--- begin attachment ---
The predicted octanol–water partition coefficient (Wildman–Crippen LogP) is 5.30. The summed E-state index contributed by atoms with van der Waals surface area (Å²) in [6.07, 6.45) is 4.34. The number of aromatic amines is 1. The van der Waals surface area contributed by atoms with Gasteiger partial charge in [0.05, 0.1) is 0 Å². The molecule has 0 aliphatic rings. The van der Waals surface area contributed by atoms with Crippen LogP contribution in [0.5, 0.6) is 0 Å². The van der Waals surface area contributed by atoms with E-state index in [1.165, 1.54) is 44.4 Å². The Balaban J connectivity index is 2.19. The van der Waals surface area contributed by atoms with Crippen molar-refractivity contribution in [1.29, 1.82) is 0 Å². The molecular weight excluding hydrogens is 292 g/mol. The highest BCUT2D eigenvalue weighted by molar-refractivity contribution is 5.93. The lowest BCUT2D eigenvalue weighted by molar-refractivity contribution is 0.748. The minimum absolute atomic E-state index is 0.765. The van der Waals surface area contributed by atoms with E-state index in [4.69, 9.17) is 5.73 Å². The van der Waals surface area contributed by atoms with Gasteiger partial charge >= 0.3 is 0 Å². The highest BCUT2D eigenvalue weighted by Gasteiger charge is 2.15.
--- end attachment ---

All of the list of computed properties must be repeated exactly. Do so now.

The predicted octanol–water partition coefficient (Wildman–Crippen LogP) is 5.30. The summed E-state index contributed by atoms with van der Waals surface area (Å²) in [6.07, 6.45) is 4.34. The number of aromatic amines is 1. The van der Waals surface area contributed by atoms with Gasteiger partial charge in [0.05, 0.1) is 0 Å². The molecule has 0 aliphatic rings. The van der Waals surface area contributed by atoms with Crippen LogP contribution in [0.5, 0.6) is 0 Å². The van der Waals surface area contributed by atoms with E-state index in [1.165, 1.54) is 44.4 Å². The Balaban J connectivity index is 2.19. The van der Waals surface area contributed by atoms with Crippen molar-refractivity contribution in [1.29, 1.82) is 0 Å². The molecular weight excluding hydrogens is 292 g/mol. The highest BCUT2D eigenvalue weighted by molar-refractivity contribution is 5.93. The lowest BCUT2D eigenvalue weighted by molar-refractivity contribution is 0.748. The minimum absolute atomic E-state index is 0.765. The van der Waals surface area contributed by atoms with E-state index in [4.69, 9.17) is 5.73 Å². The van der Waals surface area contributed by atoms with Gasteiger partial charge >= 0.3 is 0 Å². The highest BCUT2D eigenvalue weighted by Gasteiger charge is 2.15.